Pennsylvania Anti-Poaching Bill Passes House

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Pennsylvania Game Commission Executive Director Carl G. Roe praised the House of Representatives, including House Game and Fisheries Committee Chairman Edward G. Staback (D-Lackawanna), for the near unanimous approval of House Bill 1859, which would increase penalties and fines for poaching. The bill, which was sponsored by Rep. Staback, and is similar to House Bill 97, passed the House on July 21 by a vote of 196-3.

"Increasing penalties for serious violations is one of the operational objectives within the Pennsylvania Game Commission's Strategic Plan, and we welcome the House's approval of this measure," Roe said. "This bill recognizes poaching for the crime that it is; the stealing of natural resources from all Pennsylvanians.

"There is widespread public support for this legislation as indicated by surveys that showed 96 percent of Pennsylvania's citizens feel that wildlife protection is a vitally important function."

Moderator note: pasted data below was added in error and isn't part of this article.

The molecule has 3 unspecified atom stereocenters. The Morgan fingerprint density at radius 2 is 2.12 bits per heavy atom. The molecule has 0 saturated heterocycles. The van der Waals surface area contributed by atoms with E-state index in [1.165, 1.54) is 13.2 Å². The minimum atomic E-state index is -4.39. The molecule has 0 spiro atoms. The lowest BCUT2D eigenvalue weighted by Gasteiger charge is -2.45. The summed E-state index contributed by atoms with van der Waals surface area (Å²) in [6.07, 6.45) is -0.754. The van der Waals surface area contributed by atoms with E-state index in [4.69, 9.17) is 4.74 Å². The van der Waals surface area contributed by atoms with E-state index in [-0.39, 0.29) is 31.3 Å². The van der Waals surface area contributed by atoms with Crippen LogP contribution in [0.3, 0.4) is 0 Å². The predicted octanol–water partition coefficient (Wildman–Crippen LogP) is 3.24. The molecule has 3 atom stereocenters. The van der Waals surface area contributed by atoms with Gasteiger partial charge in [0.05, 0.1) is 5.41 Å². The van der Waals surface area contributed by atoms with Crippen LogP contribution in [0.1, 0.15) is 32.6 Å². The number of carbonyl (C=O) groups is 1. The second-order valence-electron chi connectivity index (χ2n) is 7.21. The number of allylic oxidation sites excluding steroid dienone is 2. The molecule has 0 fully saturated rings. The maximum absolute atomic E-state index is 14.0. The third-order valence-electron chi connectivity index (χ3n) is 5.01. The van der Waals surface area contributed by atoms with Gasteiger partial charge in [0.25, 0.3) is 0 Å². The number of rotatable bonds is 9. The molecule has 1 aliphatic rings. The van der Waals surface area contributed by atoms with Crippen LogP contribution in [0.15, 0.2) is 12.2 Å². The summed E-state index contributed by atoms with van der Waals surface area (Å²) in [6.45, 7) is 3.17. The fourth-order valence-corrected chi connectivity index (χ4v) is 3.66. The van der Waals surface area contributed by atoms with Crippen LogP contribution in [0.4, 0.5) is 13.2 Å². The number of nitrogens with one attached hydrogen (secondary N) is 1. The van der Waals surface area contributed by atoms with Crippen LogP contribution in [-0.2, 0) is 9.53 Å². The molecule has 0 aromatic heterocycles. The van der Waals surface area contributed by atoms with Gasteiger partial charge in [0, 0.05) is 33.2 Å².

Roe said that the causes of poaching vary, but the myth that most poachers are committing their offenses to provide food for their families is, in reality, almost never the case.

"Most often, poaching today is committed by criminals driving $30,000 vehicles, using expensive night-vision technology, illegal silencers and firearms," Roe said. "They poach wildlife for greed, notoriety, money and out of an obsessive behavior to collect antlers at any cost. A disturbing and increasingly common cause is killing simply for thrill with no intention of making use of any part of the animal.

"Enactment of this bill will mark the first comprehensive piece of legislation to increase Game and Wildlife Code Penalties since 1987, and we believe it will significantly enhance wildlife protection in the Commonwealth."

Roe noted that the bill now goes to the Senate for consideration before being sent to Gov. Edward G. Rendell for his action.